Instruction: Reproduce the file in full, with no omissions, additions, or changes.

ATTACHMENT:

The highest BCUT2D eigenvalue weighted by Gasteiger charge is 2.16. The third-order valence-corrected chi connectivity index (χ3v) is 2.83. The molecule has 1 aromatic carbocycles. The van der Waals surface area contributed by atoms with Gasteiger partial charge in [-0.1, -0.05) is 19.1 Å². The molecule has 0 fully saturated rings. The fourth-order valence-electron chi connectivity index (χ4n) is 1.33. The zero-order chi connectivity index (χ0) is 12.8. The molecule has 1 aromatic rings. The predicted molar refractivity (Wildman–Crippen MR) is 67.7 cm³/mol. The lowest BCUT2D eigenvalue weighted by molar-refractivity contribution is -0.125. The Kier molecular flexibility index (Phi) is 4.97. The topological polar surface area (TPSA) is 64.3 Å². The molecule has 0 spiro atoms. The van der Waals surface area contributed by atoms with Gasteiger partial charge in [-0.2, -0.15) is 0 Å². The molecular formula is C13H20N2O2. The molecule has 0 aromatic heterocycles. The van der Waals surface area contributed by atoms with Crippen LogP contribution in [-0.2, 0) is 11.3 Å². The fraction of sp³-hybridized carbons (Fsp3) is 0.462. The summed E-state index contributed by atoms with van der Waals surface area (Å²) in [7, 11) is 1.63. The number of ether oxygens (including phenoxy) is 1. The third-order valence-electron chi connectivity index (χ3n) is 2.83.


The highest BCUT2D eigenvalue weighted by Gasteiger charge is 2.16. The third-order valence-corrected chi connectivity index (χ3v) is 2.83. The molecule has 1 aromatic carbocycles. The van der Waals surface area contributed by atoms with Gasteiger partial charge in [-0.1, -0.05) is 19.1 Å². The molecule has 0 fully saturated rings. The fourth-order valence-electron chi connectivity index (χ4n) is 1.33. The zero-order chi connectivity index (χ0) is 12.8. The molecule has 1 aromatic rings. The predicted molar refractivity (Wildman–Crippen MR) is 67.7 cm³/mol. The lowest BCUT2D eigenvalue weighted by molar-refractivity contribution is -0.125. The Kier molecular flexibility index (Phi) is 4.97. The topological polar surface area (TPSA) is 64.3 Å². The molecule has 0 spiro atoms. The van der Waals surface area contributed by atoms with Gasteiger partial charge in [-0.2, -0.15) is 0 Å². The molecular formula is C13H20N2O2. The molecule has 0 aromatic heterocycles. The van der Waals surface area contributed by atoms with Crippen LogP contribution in [-0.2, 0) is 11.3 Å². The fraction of sp³-hybridized carbons (Fsp3) is 0.462. The summed E-state index contributed by atoms with van der Waals surface area (Å²) in [7, 11) is 1.63. The number of ether oxygens (including phenoxy) is 1. The third-order valence-electron chi connectivity index (χ3n) is 2.83.